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Steven Stamkos ruled out for Game 4 of Stanley Cup final – CBC.ca

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Tampa Bay Lightning captain Steven Stamkos will not play in Friday’s Game 4 of the Stanley Cup Final against the Dallas Stars, head coach Jon Cooper announced.

In making the announcement, Cooper did not rule out his star for the remainder of the series. That would include Game 5, which is Saturday — the only back-to-back games in these finals.

“He’s not going to play, but we haven’t ruled him out for the series,” Cooper said. “But he’s not going to play tonight.”

Stamkos, 30, played for the first time since Feb. 25 when he suited up for Game 3 on Wednesday. Stamkos underwent surgery in March to repair a core muscle injury. He had an initial recovery timeline of six to eight weeks, but it’s believed he aggravated the injury and experienced at least one setback since then while trying to join the team.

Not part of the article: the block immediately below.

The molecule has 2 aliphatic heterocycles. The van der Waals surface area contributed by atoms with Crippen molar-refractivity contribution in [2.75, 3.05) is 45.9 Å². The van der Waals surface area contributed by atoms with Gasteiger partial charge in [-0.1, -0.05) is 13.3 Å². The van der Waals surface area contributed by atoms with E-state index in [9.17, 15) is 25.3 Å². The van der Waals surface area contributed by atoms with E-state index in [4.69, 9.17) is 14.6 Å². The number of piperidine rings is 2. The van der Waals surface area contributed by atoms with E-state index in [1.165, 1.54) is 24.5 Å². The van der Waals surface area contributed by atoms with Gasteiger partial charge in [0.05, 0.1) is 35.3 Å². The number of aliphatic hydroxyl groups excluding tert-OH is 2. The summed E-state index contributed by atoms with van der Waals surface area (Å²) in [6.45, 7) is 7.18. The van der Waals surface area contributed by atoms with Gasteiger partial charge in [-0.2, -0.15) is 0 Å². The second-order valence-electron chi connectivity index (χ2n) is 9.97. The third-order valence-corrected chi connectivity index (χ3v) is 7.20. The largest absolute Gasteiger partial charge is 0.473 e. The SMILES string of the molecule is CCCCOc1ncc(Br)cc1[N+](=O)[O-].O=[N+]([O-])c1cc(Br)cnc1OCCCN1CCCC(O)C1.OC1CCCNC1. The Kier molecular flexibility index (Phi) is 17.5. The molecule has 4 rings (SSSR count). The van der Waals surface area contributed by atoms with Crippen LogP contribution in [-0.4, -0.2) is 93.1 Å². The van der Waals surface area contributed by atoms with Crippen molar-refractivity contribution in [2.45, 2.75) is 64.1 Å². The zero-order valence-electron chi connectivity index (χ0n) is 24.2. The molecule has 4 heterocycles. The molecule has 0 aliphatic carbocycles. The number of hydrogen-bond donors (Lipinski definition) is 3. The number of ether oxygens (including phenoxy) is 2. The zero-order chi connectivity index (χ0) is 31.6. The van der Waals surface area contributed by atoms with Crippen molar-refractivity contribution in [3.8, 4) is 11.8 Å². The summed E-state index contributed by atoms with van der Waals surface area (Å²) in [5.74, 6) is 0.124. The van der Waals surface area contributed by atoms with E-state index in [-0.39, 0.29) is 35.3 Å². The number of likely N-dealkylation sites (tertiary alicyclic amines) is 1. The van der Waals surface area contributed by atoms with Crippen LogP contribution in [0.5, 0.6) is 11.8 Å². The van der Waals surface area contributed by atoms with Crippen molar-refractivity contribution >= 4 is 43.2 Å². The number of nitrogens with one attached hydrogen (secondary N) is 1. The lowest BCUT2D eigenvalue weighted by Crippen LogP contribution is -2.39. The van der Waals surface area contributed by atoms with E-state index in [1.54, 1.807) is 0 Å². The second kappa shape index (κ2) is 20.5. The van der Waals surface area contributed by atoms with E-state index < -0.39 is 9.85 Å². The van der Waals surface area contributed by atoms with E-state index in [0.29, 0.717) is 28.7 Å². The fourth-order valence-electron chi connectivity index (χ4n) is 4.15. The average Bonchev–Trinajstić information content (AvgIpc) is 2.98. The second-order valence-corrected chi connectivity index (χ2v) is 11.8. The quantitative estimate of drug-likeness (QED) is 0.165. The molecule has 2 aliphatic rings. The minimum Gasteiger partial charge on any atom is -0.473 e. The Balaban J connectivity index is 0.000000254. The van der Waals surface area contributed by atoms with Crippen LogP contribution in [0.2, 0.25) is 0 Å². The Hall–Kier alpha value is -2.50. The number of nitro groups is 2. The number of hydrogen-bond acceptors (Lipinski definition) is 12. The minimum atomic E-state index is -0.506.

WATCH | Stamkos scores in 1st period back from injury:

In his daily recap, Rob Pizzo compares Steven Stamkos comeback in Game 3 of the Stanley Cup Finals to the Karate Kid. 2:55

He scored in the first period of the Lightning’s 5-2 win in Game 3 — giving Tampa Bay a 2-1 series lead — but then did not return to the bench after the first intermission. He logged 2 minutes, 47 seconds of ice time.

“Obviously, there is an issue that I’ve been working through. We’ll see what happens from here, but I was just extremely happy to be out there with these guys and have a chance to just be on the bench and contribute to a win,” Stamkos said after the game.

Despite his limited ice time, Stamkos made a big impact on his team by simply being on the ice — with the goal an added bonus.

“He only had five shifts, but probably as efficient a five shifts as you’re ever going to see in a National Hockey League playoff game,” Cooper said. “Here we are watching a player come back, and then do what he did on the biggest stage at the biggest time of year … you have to marvel at it, and it was pretty damn cool.”